Frankly, it seems to me we’re missing out. If you’re going to have a monarchy, you might as well have the fun parts. I want decadence! I want excess! I want bitchy arguments over who got invited to court and who didn’t! I want dynastic intrigue and royal mistresses! And I want them more than once a week every five years or so.

      • Schütz says:

        Her role in Australia is completely ornamental

        Not completely, Perry. She still serves a role in our political constition, or she would not be our Queen.

        • Peregrinus says:

          Completely. The powers of the monarch are exercised by the governors, either on the advice of the Australian ministers or on their own intitiative, but never on the advice or direction of the Queen. The Queen lends her name, but nothing else, not even her judgment, wisdom and experience, to the Australian Constitution. Her role is about as ornamental as it is possible to be. (Which is one of the reasons, come to think of it, that I don’t object to it more strongly.)

          • Schütz says:

            The powers of the monarch are exercised by the governors

            Precisely. “The Powers” which the Governors exercise are NOT their own, but the “powers of the Monarch”. But the beauty of our system is that she herself does not exercise them. Which means that she isn’t simply ornamental.

            That, by the way, is the key to my proposal for an Elected Constitutional Monarchy for an Australian Head of State. In proposing the retention of the Governors (both state and federal) we retain the situation in which they are always be exercising a power which comes from beyond them. At the same time, the one in whom these powers actually reside is constitutionally barred from exercising them. They are powers that may only be exercised by delegation.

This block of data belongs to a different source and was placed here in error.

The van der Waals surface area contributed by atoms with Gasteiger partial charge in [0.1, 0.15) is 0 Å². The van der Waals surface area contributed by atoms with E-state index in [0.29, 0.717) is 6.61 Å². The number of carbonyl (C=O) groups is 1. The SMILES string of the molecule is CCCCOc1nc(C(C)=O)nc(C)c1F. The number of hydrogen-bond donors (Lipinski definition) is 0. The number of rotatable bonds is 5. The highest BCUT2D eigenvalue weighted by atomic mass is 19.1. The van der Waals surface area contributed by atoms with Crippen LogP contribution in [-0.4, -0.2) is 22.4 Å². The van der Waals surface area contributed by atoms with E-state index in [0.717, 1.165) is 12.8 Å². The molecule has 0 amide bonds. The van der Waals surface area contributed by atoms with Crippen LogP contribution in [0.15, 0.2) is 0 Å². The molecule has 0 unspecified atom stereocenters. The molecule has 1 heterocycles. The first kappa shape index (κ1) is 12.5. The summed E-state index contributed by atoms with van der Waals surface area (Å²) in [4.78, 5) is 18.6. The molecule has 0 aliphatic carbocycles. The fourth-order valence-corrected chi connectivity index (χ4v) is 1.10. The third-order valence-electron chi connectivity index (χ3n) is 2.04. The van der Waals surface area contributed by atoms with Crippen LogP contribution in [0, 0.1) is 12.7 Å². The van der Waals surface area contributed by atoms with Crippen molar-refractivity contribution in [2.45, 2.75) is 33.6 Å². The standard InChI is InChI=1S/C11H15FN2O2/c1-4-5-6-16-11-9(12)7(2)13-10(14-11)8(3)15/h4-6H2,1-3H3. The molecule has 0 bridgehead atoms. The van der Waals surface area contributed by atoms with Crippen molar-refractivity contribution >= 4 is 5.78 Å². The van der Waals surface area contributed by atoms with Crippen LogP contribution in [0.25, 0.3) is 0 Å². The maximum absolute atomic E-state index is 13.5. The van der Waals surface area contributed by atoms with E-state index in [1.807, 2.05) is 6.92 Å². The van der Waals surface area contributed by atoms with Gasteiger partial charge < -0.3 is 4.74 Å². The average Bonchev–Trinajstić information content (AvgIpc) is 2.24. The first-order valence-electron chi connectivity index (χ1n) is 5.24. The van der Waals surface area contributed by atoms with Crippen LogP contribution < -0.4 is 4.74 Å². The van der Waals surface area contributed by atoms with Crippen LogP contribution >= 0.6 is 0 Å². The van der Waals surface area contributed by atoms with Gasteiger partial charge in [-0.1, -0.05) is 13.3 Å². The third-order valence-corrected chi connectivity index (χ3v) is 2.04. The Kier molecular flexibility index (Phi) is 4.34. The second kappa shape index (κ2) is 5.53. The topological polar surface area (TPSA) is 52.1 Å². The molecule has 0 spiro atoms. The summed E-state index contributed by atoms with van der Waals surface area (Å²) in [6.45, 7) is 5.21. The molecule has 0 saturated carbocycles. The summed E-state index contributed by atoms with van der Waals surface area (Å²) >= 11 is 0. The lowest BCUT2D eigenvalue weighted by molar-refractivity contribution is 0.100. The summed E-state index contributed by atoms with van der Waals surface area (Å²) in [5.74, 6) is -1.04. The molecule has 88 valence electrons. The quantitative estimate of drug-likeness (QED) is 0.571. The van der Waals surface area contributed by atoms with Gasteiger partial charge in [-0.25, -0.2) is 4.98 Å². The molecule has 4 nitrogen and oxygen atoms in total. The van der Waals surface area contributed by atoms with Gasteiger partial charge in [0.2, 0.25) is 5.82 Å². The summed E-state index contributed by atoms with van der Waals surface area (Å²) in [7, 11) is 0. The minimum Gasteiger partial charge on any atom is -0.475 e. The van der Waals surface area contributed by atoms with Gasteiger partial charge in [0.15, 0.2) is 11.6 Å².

• Peregrinus says:

              The GG’s powers are not delegated to him (or her) by the Queen; they are conferred by s. 61 of the Australian constitution. The Queen has no power to alter, extend, add to, modify or restrict them, or to give instructions, advice or commands about how they are to be executed. They are not delegated powers.

              If the GG’s powers come from anyone or anything beyond him, they come from the Constitution of Australia – an eminently republican position!

            • Schütz says:

              Not sure about this argument. By that argument, in a constitutional monarchy the authority of the crown also comes from the constitution. Who then (and i think the personal question is pertinent) is the source of authority? Even the constitution derives its authority from a who, ie. the people of the democracy. But i think the real case is that the constitution, rather than granting authority, should be seen as recognising the authority that exists. Thus the constitution does not grant authority to the people or the crown but recognises that bith are legitimate sources of authority in our constitutional monarchy. It depends on your point of view.

            • Peregrinus says: